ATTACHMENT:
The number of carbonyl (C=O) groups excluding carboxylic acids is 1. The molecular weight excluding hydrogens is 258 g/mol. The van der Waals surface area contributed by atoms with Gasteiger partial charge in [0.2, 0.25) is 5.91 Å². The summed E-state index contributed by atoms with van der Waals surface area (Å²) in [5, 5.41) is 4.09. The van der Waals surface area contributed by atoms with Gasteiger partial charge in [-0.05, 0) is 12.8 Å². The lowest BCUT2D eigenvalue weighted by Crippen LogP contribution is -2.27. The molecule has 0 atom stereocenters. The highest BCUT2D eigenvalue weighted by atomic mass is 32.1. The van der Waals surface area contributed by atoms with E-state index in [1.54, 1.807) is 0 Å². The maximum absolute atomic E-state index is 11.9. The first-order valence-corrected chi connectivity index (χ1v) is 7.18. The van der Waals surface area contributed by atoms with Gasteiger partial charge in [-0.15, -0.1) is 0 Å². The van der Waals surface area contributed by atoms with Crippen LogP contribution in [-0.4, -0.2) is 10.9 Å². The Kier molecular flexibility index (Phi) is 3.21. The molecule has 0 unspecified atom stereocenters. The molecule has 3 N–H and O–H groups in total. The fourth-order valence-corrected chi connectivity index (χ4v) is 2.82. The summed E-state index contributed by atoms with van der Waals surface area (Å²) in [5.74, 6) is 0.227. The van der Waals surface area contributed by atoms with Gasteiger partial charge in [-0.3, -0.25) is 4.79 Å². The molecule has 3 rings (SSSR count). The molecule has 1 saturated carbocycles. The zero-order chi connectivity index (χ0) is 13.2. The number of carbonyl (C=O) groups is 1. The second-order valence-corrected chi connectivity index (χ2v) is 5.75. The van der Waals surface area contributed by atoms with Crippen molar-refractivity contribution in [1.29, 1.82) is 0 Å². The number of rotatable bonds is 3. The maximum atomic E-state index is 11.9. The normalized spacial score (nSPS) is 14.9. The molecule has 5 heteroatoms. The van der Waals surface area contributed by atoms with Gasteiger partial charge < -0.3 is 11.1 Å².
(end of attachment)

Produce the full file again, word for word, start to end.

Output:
The number of carbonyl (C=O) groups excluding carboxylic acids is 1. The molecular weight excluding hydrogens is 258 g/mol. The van der Waals surface area contributed by atoms with Gasteiger partial charge in [0.2, 0.25) is 5.91 Å². The summed E-state index contributed by atoms with van der Waals surface area (Å²) in [5, 5.41) is 4.09. The van der Waals surface area contributed by atoms with Gasteiger partial charge in [-0.05, 0) is 12.8 Å². The lowest BCUT2D eigenvalue weighted by Crippen LogP contribution is -2.27. The molecule has 0 atom stereocenters. The highest BCUT2D eigenvalue weighted by atomic mass is 32.1. The van der Waals surface area contributed by atoms with E-state index in [1.54, 1.807) is 0 Å². The maximum absolute atomic E-state index is 11.9. The first-order valence-corrected chi connectivity index (χ1v) is 7.18. The van der Waals surface area contributed by atoms with Gasteiger partial charge in [-0.15, -0.1) is 0 Å². The van der Waals surface area contributed by atoms with Crippen LogP contribution in [-0.4, -0.2) is 10.9 Å². The Kier molecular flexibility index (Phi) is 3.21. The molecule has 0 unspecified atom stereocenters. The molecule has 3 N–H and O–H groups in total. The fourth-order valence-corrected chi connectivity index (χ4v) is 2.82. The summed E-state index contributed by atoms with van der Waals surface area (Å²) in [5.74, 6) is 0.227. The van der Waals surface area contributed by atoms with Gasteiger partial charge in [-0.3, -0.25) is 4.79 Å². The molecule has 3 rings (SSSR count). The molecule has 1 saturated carbocycles. The zero-order chi connectivity index (χ0) is 13.2. The number of carbonyl (C=O) groups is 1. The second-order valence-corrected chi connectivity index (χ2v) is 5.75. The van der Waals surface area contributed by atoms with Crippen molar-refractivity contribution in [1.29, 1.82) is 0 Å². The number of rotatable bonds is 3. The maximum atomic E-state index is 11.9. The normalized spacial score (nSPS) is 14.9. The molecule has 5 heteroatoms. The van der Waals surface area contributed by atoms with Gasteiger partial charge < -0.3 is 11.1 Å².